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Background Text: John 14:16-17

Devotional Text: Acts 2:1-13

Pentecost Sunday is upon us. It is one of the most important events in the life of the new church of Jesus Christ. It was the day that 3,000 new believers were added to the already believing disciples, numbering about 120.

There is much conjecture about this giving of the Holy Spirit on Pentecost, which took place 50 days after Easter and at the same time the Jewish harvest festival of Pentecost was being celebrated.

Traditions have grown up around the truths found in Scripture, leading to at least a couple of different interpretations. Be that as it may, all agree that Pentecost Sunday is celebrated as the birth of the church.

Let’s begin with John 14:16-17. In this Scripture, Jesus spoke to his disciples about his coming arrest, death and resurrection. Here, he was telling them about the Holy Spirit, as he said, “And I will ask the Father, and he will give you another Counselor to be with your forever — the Spirit of truth. The world cannot accept him, because it neither sees him nor knows him. But you know him, for he lives with you and he will be in you.”

Jesus knew his time was short as he spoke to his disciples at The Last Supper. He wanted to assure them that he was not leaving them without help. That help would be the Holy Spirit.

In the Scriptures, Jesus had already been telling his followers about the coming of the Holy Spirit. Those disciples who followed Christ throughout his three-year ministry had a prior glimpse of the importance of the spirit. They might not have understood everything Jesus told them about prior to his resurrection, but they believed in him. They trusted in him. The words of Jesus would become clearer to them as the days unfolded.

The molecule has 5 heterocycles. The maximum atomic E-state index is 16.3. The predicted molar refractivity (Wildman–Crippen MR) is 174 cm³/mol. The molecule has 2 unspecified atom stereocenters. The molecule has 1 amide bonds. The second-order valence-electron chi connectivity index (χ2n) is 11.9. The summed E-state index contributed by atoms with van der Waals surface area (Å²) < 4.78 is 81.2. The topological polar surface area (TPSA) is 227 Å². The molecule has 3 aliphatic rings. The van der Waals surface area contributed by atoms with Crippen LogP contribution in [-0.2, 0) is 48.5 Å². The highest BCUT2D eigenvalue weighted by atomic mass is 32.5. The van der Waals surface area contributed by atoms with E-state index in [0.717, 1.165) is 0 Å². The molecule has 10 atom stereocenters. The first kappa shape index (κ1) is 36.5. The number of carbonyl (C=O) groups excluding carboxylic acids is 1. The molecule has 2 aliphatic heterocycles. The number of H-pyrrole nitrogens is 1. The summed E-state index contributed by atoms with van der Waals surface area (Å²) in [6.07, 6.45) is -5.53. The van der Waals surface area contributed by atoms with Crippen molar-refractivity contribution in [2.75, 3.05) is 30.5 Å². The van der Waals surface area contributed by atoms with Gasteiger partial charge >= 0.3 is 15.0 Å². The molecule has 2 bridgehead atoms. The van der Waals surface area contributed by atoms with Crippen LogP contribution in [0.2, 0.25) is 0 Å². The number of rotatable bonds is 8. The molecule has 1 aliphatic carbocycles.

Now, let’s look at John 20:21-22. In this Scripture, it was after the resurrection of Jesus, and he had appeared to the disciples as they were together behind locked doors. Jesus stood before them and said, “’Peace be with you! As the Father has sent me, I am sending you.’ And with that he breathed on them and said, ‘Receive the Holy Spirit.’”

In this Scripture, the risen Jesus gave the gift of the Holy Spirit to his disciples. We do not know any particular details, only that Jesus breathed on them to receive the Holy Spirit.

One disciple, Thomas, was not with the group at this time. Also, the disciples had yet to vote on a replacement for Judas. For these reasons, some people believe the disciples did not really receive the Holy Spirit, or they just received a temporary form of the spirit.

However, when Jesus next appeared to them, Thomas was there, and the Scripture tells us that Jesus did “miraculous signs ... not recorded in this book.”

As we know from Scripture, we do not always get every little fact as it happened. I think that Jesus breathed on Thomas when he saw him. As for Matthias, the one chosen to replace Judas, we do not know if Jesus had breathed on him too. We do know that Matthias also knew of the Holy Spirit in that he was a follower of Jesus from the beginning of his ministry.